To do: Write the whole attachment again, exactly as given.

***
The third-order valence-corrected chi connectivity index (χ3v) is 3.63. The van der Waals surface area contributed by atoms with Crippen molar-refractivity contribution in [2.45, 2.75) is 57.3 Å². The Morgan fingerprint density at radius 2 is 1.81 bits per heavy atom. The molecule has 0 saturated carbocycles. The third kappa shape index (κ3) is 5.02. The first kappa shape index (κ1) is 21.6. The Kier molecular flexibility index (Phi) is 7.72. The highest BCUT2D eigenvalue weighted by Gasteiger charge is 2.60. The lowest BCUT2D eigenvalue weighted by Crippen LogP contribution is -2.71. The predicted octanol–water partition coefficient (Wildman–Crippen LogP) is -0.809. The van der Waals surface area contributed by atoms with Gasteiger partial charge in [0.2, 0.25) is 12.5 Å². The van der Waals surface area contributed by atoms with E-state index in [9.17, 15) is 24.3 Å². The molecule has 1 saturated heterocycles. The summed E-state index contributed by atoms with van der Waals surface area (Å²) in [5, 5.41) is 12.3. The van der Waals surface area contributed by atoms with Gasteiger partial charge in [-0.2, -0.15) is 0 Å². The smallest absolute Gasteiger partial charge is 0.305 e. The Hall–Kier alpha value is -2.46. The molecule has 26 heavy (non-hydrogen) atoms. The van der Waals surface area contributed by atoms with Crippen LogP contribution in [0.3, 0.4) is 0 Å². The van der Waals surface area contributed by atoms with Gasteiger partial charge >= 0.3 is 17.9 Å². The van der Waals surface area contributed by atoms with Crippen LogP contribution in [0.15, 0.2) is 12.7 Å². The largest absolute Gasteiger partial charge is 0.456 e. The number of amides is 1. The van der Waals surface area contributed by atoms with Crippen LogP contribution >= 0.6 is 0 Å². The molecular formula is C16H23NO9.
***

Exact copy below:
The third-order valence-corrected chi connectivity index (χ3v) is 3.63. The van der Waals surface area contributed by atoms with Crippen molar-refractivity contribution in [2.45, 2.75) is 57.3 Å². The Morgan fingerprint density at radius 2 is 1.81 bits per heavy atom. The molecule has 0 saturated carbocycles. The third kappa shape index (κ3) is 5.02. The first kappa shape index (κ1) is 21.6. The Kier molecular flexibility index (Phi) is 7.72. The highest BCUT2D eigenvalue weighted by Gasteiger charge is 2.60. The lowest BCUT2D eigenvalue weighted by Crippen LogP contribution is -2.71. The predicted octanol–water partition coefficient (Wildman–Crippen LogP) is -0.809. The van der Waals surface area contributed by atoms with Gasteiger partial charge in [0.2, 0.25) is 12.5 Å². The van der Waals surface area contributed by atoms with E-state index in [9.17, 15) is 24.3 Å². The molecule has 1 saturated heterocycles. The summed E-state index contributed by atoms with van der Waals surface area (Å²) in [5, 5.41) is 12.3. The van der Waals surface area contributed by atoms with Gasteiger partial charge in [-0.2, -0.15) is 0 Å². The smallest absolute Gasteiger partial charge is 0.305 e. The Hall–Kier alpha value is -2.46. The molecule has 26 heavy (non-hydrogen) atoms. The van der Waals surface area contributed by atoms with Crippen LogP contribution in [0.3, 0.4) is 0 Å². The van der Waals surface area contributed by atoms with Gasteiger partial charge >= 0.3 is 17.9 Å². The van der Waals surface area contributed by atoms with Crippen LogP contribution in [0.15, 0.2) is 12.7 Å². The largest absolute Gasteiger partial charge is 0.456 e. The number of amides is 1. The van der Waals surface area contributed by atoms with Crippen LogP contribution >= 0.6 is 0 Å². The molecular formula is C16H23NO9.